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I am connecting to a telnet listener. Telnet server sends "1234" for every second. I want to read the message "1234" and close the telnet session. Here below is my code but it does not work.

#!/bin/bash
telnet 192.168.10.24 1234
read $RESPONSE
echo "Response is"$RESPONSE
echo "quit"

How can i automatically read the telnet message?

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up vote 5 down vote accepted

You could use internal TCP mechanism:

#!/bin/bash

exec 3<>/dev/tcp/127.0.0.1/80
# echo -en "eventualy send something to the server\n" >&3
RESPONSE="`cat <&3`"
echo "Response is: $RESPONSE"

Or you could use nc (netcat), but please don't use telnet!

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Thank you! It worked! But what is for "3<>" and "cat <&3". Are they for directing STDIN to RESPONSE? – user1336117 Apr 16 '12 at 11:35
1  
You can check the REDIRECTION paragraph on the bash man page to see how /dev/tcp, exec and <> work. Substantially you are requesting bash to open for reading and writing, on the same shell, the file descriptor #3 and to attach it to a TCP stream on 127.0.0.1 port 80. – dAm2K Apr 16 '12 at 16:39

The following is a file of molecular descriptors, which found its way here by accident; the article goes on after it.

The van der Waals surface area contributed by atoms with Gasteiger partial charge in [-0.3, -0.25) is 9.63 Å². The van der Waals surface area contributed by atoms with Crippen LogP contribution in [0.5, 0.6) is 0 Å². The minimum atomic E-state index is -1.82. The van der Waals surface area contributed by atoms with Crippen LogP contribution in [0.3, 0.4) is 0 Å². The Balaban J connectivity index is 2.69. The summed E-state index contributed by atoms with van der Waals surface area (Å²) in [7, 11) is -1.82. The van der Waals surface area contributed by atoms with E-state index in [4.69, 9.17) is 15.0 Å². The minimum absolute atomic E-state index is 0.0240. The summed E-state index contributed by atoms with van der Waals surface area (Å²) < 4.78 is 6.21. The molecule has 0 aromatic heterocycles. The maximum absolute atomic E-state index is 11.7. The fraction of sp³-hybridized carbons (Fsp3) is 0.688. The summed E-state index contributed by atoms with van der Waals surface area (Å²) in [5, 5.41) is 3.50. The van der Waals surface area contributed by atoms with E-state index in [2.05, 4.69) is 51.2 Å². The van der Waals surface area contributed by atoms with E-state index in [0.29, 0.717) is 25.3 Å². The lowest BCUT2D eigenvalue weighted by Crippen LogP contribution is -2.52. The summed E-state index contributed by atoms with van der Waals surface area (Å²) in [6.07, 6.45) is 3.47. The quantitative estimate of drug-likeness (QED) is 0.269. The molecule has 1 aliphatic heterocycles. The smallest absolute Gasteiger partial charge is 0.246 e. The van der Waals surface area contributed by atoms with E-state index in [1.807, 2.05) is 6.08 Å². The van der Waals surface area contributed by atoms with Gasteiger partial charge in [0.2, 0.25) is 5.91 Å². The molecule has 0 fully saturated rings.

Redirect the output to a file and read from the file

telnet [ip-address] > /tmp/tempfile.txt
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It is working but I am getting some unnecessary strings such as "Trying 192.168.10.24...". I think I cant use telnet for ethernet communication between devices. I think I have to implement my own socket program. Do you have any suggestion? – user1336117 Apr 16 '12 at 11:22
    
just try to strip out the lines you dont require. like grep -v "unwanted line" <filename> will work out and socket program can be costlier than this. but again it all depends on your req. – siva Apr 17 '12 at 13:32

The simplest and easiest method is given below. sleep | telnet

n - The wait time in seconds before auto exit. It could be fractional like 0.5. Note that some required output may not be returned in the specified wait time. So we may need to increase accordingly.

server - The target server IP or hostname.

port - Target service port number.

You can also redirect the output to file like this,

sleep 1 | telnet <server> <port> > output.log
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you need to use expect, i'm afraid it's a case where you need to check the manual from there in as expect it is in effect it's own language for parsing application output and acting on the results

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Thank you, I will read about the expect and then write the result here. – user1336117 Apr 16 '12 at 11:23

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